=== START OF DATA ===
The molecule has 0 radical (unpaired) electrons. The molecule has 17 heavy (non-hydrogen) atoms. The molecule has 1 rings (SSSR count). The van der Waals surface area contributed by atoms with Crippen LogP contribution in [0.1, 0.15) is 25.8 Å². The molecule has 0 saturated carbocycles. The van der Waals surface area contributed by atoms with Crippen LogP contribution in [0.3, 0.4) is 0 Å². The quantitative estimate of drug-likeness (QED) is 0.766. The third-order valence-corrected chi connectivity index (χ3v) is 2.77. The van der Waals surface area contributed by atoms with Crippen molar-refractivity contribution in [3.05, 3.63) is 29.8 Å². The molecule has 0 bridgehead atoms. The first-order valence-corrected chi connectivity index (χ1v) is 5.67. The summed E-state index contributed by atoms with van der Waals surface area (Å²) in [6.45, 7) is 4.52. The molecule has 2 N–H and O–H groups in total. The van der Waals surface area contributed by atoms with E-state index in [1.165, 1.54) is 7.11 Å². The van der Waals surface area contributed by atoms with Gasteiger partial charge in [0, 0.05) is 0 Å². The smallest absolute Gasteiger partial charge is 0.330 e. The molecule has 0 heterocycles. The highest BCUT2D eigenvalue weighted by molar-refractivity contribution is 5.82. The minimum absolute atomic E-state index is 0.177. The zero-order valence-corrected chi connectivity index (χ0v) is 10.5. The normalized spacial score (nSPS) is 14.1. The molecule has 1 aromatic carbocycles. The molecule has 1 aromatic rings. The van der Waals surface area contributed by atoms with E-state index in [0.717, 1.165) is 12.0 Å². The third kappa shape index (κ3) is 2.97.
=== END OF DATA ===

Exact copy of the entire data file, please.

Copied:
The molecule has 0 radical (unpaired) electrons. The molecule has 17 heavy (non-hydrogen) atoms. The molecule has 1 rings (SSSR count). The van der Waals surface area contributed by atoms with Crippen LogP contribution in [0.1, 0.15) is 25.8 Å². The molecule has 0 saturated carbocycles. The van der Waals surface area contributed by atoms with Crippen LogP contribution in [0.3, 0.4) is 0 Å². The quantitative estimate of drug-likeness (QED) is 0.766. The third-order valence-corrected chi connectivity index (χ3v) is 2.77. The van der Waals surface area contributed by atoms with Crippen molar-refractivity contribution in [3.05, 3.63) is 29.8 Å². The molecule has 0 bridgehead atoms. The first-order valence-corrected chi connectivity index (χ1v) is 5.67. The summed E-state index contributed by atoms with van der Waals surface area (Å²) in [6.45, 7) is 4.52. The molecule has 2 N–H and O–H groups in total. The van der Waals surface area contributed by atoms with E-state index in [1.165, 1.54) is 7.11 Å². The van der Waals surface area contributed by atoms with Gasteiger partial charge in [0, 0.05) is 0 Å². The smallest absolute Gasteiger partial charge is 0.330 e. The molecule has 0 heterocycles. The highest BCUT2D eigenvalue weighted by molar-refractivity contribution is 5.82. The minimum absolute atomic E-state index is 0.177. The zero-order valence-corrected chi connectivity index (χ0v) is 10.5. The normalized spacial score (nSPS) is 14.1. The molecule has 1 aromatic carbocycles. The molecule has 1 aromatic rings. The van der Waals surface area contributed by atoms with E-state index in [0.717, 1.165) is 12.0 Å². The third kappa shape index (κ3) is 2.97.